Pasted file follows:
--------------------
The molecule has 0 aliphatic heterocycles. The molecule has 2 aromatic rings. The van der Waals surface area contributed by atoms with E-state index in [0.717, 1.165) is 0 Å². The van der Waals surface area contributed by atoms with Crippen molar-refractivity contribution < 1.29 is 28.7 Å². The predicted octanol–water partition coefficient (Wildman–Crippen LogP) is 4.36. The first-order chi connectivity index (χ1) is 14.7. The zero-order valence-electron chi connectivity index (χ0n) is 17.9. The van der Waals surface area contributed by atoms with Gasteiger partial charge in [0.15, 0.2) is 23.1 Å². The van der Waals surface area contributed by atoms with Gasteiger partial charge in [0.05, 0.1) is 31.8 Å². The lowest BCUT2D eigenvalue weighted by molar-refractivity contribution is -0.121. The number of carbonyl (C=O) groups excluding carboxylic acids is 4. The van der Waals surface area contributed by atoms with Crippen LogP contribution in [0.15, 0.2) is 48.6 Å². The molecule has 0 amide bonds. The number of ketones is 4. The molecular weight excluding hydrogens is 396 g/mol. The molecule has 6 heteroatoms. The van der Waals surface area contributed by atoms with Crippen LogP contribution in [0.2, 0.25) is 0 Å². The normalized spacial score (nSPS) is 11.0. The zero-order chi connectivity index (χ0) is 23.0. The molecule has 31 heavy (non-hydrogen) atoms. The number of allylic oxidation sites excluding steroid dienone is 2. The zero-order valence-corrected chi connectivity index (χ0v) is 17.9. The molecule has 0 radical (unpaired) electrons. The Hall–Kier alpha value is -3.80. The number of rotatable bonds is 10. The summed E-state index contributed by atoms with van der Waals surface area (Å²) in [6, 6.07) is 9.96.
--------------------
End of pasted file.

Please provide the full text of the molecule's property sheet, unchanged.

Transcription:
The molecule has 0 aliphatic heterocycles. The molecule has 2 aromatic rings. The van der Waals surface area contributed by atoms with E-state index in [0.717, 1.165) is 0 Å². The van der Waals surface area contributed by atoms with Crippen molar-refractivity contribution < 1.29 is 28.7 Å². The predicted octanol–water partition coefficient (Wildman–Crippen LogP) is 4.36. The first-order chi connectivity index (χ1) is 14.7. The zero-order valence-electron chi connectivity index (χ0n) is 17.9. The van der Waals surface area contributed by atoms with Gasteiger partial charge in [0.15, 0.2) is 23.1 Å². The van der Waals surface area contributed by atoms with Gasteiger partial charge in [0.05, 0.1) is 31.8 Å². The lowest BCUT2D eigenvalue weighted by molar-refractivity contribution is -0.121. The number of carbonyl (C=O) groups excluding carboxylic acids is 4. The van der Waals surface area contributed by atoms with Crippen LogP contribution in [0.15, 0.2) is 48.6 Å². The molecule has 0 amide bonds. The number of ketones is 4. The molecular weight excluding hydrogens is 396 g/mol. The molecule has 6 heteroatoms. The van der Waals surface area contributed by atoms with Crippen LogP contribution in [0.2, 0.25) is 0 Å². The normalized spacial score (nSPS) is 11.0. The zero-order chi connectivity index (χ0) is 23.0. The molecule has 31 heavy (non-hydrogen) atoms. The number of allylic oxidation sites excluding steroid dienone is 2. The zero-order valence-corrected chi connectivity index (χ0v) is 17.9. The molecule has 0 radical (unpaired) electrons. The Hall–Kier alpha value is -3.80. The number of rotatable bonds is 10. The summed E-state index contributed by atoms with van der Waals surface area (Å²) in [6, 6.07) is 9.96.